This rugged piece of the Rocky Mountains, extending for approximately 80 miles along the western slope of the Continental Divide, contains a unique combination of jagged granite rock, alpine forest, and open alpine meadows. All of this wilderness is located in Wyoming and is managed by the Forest Service. The Bridger Wilderness is bordered by the Fitzpatrick Wilderness to the northeast and the Popo Agie Wilderness to the southeast.
Bridger Wilderness Area
The United States Congress designated the Bridger Wilderness in 1964 and it now has a total of 428,087 acres.
Serving as the headwaters for the mighty Green River, this wilderness holds 7 of the 10 largest glaciers in the Lower 48, more than 2,300 cold crystalline lakes and ponds, and numerous glacier-carved cirques, kettles, valleys, and hanging troughs.
Jim Bridger, certainly one of the most famous mountain men in American history, is memorialized by this popular Wilderness in the Wind River Range of western Wyoming.
Gannett Peak, located on the shared boundary of the Fitzpatrick Wilderness, is the highest point in Wyoming at 13,804 feet, towering above a vast area of stark granite summits that were once thrust violently into the sky by enormous compressional forces within the earth.
In addition to the Fitzpatrick Wilderness, the Popo Agie Wilderness and Wind River Indian Reservation also lie directly adjacent to this wilderness on the eastern side of the Divide.
More than 600 miles of trails provide access to this seemingly boundless area. At elevations ranging from 8,000 to 13,000+ feet, it can freeze any night of the year, even after warm, sunny summer days.
Snow usually lingers on the high trails and passes until mid or late July, but the lower trails are normally open by late June. Visitors are warned to acclimatize to this high-elevation wilderness to avoid succumbing to high-altitude sickness, which is a life-threatening illness.
In July and August, mosquitoes and biting flies are pesky, making tents and repellant a must. Mule deer, moose, elk, bighorn sheep, gray wolf, grizzly and black bears are just a few of the many wildlife species found in this wilderness.
Other Wilderness residents that you are likely to see include bald eagles, yellow-bellied marmots whistling from sun-washed rocks, little round-eared squeaking pikas, and beavers working busily in this water-rich wilderness.
Visitors are required to store food and attractants properly to prevent habituating or encountering black and grizzly bears.
Restrictions in the Bridger Wilderness Area
1. Maximum Group Size is 15 People. Traveling or using a campsite or other area in a group larger than 15 is prohibited. Larger groups must split into two or more smaller groups and remain a minimum of 1/2 mile apart.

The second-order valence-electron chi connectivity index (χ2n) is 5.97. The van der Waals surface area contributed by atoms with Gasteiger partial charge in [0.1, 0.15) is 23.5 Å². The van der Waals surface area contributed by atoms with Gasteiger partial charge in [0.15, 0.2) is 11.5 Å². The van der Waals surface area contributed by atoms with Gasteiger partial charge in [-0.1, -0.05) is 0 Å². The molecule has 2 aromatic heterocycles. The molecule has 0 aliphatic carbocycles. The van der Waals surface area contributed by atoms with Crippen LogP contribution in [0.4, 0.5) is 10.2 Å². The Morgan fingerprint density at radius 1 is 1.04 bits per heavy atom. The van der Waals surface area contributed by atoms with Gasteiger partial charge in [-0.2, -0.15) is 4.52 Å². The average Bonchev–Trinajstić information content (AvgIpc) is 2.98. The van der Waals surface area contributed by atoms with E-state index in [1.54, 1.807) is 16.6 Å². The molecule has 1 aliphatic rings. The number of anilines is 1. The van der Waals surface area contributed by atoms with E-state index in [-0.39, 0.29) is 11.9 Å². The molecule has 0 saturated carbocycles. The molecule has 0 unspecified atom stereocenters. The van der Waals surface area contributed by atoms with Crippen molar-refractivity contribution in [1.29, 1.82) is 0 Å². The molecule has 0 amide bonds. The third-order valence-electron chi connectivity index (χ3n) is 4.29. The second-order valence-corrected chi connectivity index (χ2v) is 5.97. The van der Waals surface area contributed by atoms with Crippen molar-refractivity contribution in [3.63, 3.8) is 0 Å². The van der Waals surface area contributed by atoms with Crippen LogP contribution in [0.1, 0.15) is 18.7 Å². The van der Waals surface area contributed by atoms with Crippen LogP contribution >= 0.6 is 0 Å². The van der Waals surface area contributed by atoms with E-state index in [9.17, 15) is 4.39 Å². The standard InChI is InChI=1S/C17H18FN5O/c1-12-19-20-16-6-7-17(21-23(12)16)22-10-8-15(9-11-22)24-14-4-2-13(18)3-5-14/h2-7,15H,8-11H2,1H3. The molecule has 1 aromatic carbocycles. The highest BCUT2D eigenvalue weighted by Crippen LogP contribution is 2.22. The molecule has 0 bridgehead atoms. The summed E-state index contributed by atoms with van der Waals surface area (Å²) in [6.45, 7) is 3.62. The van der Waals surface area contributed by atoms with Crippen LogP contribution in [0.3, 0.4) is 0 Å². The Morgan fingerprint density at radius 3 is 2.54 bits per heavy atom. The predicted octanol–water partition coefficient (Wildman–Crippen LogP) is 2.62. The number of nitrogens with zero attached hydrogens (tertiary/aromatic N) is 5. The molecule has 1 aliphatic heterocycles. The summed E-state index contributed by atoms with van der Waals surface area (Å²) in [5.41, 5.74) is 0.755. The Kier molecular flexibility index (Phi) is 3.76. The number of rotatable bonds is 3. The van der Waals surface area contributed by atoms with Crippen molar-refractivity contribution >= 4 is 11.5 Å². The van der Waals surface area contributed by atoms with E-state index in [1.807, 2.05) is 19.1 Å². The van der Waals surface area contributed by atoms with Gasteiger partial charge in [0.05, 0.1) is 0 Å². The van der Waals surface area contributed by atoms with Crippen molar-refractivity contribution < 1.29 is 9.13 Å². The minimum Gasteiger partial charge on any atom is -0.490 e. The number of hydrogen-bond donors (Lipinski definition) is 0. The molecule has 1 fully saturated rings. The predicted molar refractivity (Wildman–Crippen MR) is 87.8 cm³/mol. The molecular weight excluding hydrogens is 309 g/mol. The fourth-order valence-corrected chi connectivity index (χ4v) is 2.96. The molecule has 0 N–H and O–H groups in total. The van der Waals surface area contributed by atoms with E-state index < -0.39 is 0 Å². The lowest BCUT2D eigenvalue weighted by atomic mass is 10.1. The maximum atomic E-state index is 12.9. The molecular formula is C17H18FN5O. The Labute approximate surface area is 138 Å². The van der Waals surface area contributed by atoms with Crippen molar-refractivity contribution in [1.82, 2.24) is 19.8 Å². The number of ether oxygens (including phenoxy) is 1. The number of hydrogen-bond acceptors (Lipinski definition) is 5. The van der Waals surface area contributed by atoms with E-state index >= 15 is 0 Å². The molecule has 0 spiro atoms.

2. All campsites must be located at least 200 feet away from lakes & system trails and at least 100 feet from streams, creeks, or springs.
3. All organized groups (Scouts, church groups, clubs, etc.) who are in the area must have a visitor permit. Free permits are available at Pinedale Ranger District, P.O. Box 220, Pinedale, WY 82941.
4. Building, maintaining, attending or using an open fire above timberline is prohibited. Cutting or removing standing wood (either dead or live) is prohibited.
5. For the purpose of minimizing adverse interactions between bears and humans, all food and refuse must be acceptably stored. Bear resistant food storage containers are available on loan from the Pinedale District office.
6. Camping in a single location for a period longer than 16 consecutive days is prohibited.
7. Temporary camp structures such as hitching racks, tent frames, or temporary tables will not be nailed or permanently attached to any trees and must be dismantled after the use period (maximum of 16 days).
8. Shortcutting a switchback in a trail is prohibited.
9. Possessing or using a wagon, cart or other vehicle (including game carts) is prohibited. Persons using a wheelchair as a necessary medical appliance are exempt from this prohibition.
1. Maximum Number of Stock is 25.
2. Overnight campers with pack and saddle stock must have a visitor permit. Free permits are available at Pinedale Ranger District, P.O. Box 220, Pinedale, WY 82941.
3. Possessing bulk hay or straw is not allowed inside Wilderness.
4. Allowing free trailing of pack or saddle stock on Forest Service System Trails is prohibited.
5. Hitching, tethering, or picketing horses or other livestock within 200 feet of a lake or 100 feet of a stream or other free-flowing water is prohibited.
6. Pack and saddle stock must be tied so as not to cause injury or damage to any tree, vegetation, or soil.